Wednesday, September 30, 2009
Rio preparing big party for Olympic announcement
RIO DE JANEIRO -- Rio is preparing one of its traditional parties for Friday's announcement of the 2016 Olympic host city.
About 100,000 people are expected at Copacabana beach to watch the International Olympic Committee vote in Copenhagen, hoping for a celebration after the winner is finally revealed.
City officials even declared Friday an optional public holiday so more people can participate in the festivities and support the bid.
A top contender to win the Olympics, Rio faces strong competition from Chicago, Madrid and Tokyo.
"We'll be rooting from here," said 42-year-old security guard Valdeci Ramalho. "I think this time it will be Rio's turn. And if we do get it, you just know that people will go crazy here. Everybody wants these games to happen in our city. We deserve it."
When President Luiz Inacio Lula da Silva, football great Pele, three-time French Open champion Gustavo Kuerten, former FIFA President Joao Havelange make their final appeal in Copenhagen, the Cariocas -- as Rio citizens are known -- will be watching live on two big screens at Copacabana, site of huge New Year's celebrations and other festivities throughout the year.
Several live concerts, beginning Friday morning, at the beach are also planned and expected to keep the party going until the announcement.
Popular singer and guitarist Lulu Santos will be one of the main attractions during the day, along with DJs and drummers of the Salgueiro samba school, winner of this year's world-famous parade at the city's Sambadrome.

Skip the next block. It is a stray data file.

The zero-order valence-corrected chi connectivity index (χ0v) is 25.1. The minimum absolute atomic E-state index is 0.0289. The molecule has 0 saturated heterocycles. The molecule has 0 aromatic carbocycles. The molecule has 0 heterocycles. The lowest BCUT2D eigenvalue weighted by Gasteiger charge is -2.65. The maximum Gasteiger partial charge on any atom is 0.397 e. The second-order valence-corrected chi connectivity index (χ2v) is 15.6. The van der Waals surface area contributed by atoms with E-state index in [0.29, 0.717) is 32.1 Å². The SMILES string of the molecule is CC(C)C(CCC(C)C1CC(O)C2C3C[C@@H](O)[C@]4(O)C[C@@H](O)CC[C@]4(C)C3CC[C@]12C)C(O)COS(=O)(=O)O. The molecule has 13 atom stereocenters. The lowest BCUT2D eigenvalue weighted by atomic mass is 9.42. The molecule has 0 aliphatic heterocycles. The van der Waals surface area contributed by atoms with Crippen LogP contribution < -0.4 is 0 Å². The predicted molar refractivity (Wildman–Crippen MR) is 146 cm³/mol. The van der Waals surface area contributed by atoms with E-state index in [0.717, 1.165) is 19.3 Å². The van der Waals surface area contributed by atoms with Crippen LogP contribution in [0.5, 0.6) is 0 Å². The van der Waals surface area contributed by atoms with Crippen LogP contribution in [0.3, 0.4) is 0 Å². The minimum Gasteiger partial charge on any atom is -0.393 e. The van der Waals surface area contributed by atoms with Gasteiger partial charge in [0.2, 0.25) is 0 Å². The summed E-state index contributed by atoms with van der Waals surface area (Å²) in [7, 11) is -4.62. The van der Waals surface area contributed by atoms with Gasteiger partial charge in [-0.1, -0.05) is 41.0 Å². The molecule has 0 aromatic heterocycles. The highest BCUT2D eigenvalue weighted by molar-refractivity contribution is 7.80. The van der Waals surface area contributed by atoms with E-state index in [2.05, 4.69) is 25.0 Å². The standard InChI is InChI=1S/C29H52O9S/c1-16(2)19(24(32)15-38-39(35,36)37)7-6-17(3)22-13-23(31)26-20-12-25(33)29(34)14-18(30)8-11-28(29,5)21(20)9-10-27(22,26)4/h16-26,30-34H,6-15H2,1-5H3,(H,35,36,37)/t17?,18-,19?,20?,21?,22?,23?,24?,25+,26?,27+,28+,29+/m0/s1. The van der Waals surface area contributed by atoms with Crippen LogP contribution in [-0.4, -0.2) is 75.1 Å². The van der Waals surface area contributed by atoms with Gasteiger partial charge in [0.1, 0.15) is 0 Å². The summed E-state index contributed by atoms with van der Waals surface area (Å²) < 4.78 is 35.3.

Five-time Olympic sailing medalist Torben Grael and Beijing long jump gold medalist Maurren Higa Maggi already have confirmed they will attend Friday's festivities, along with beach volleyball medalist Shelda Bede and judo medalist Flavio Canto.
Organizers are preparing to display a 27,000-square-feet banner -- nearly half the size of a football field -- with Rio's logo and the words "Rio Loves You."
Steady rain has been falling in the city since Tuesday, but officials said the weather is expected to improve by Friday and shouldn't keep people from watching the live announcement from the beach.
Rio de Janeiro tried to host the Olympics three times before -- in 1936, 2004 and 2012 -- but never made the final stages.
"I'll definitely try to be there to give my support," 44-year-old police officer Manaceis Jose do Carmo said. "It would be great to Rio. Can you imagine how things would improve here because of the games?"
Bid leaders and Brazilian officials say the city, country and entire region will be transformed if Rio brings the Olympics to South America for the first time.
Rio entered the final month of the campaign with a slight edge following a positive report from the IOC evaluation committee.
The report praised the city for having support from all government levels, a stable economy and strong public backing. Local critics, however, say the bid's $14.4 billion budget -- the largest among the four cities -- could be better used in other areas.
The city's lack of infrastructure and safety concerns were mentioned as drawbacks, but the bid is boosted by the popularity of charismatic Silva and Rio's unrivaled natural beauty, including the Sugar Loaf mountain, the Christ the Redeemer statue and Copacabana, which will be packed with anxious supporters on Friday.
"There is no reason to be against the Olympics here," said 56-year-old doorman Isaias da Silva. "I think there will be more money, more jobs. It's going to be good for everybody."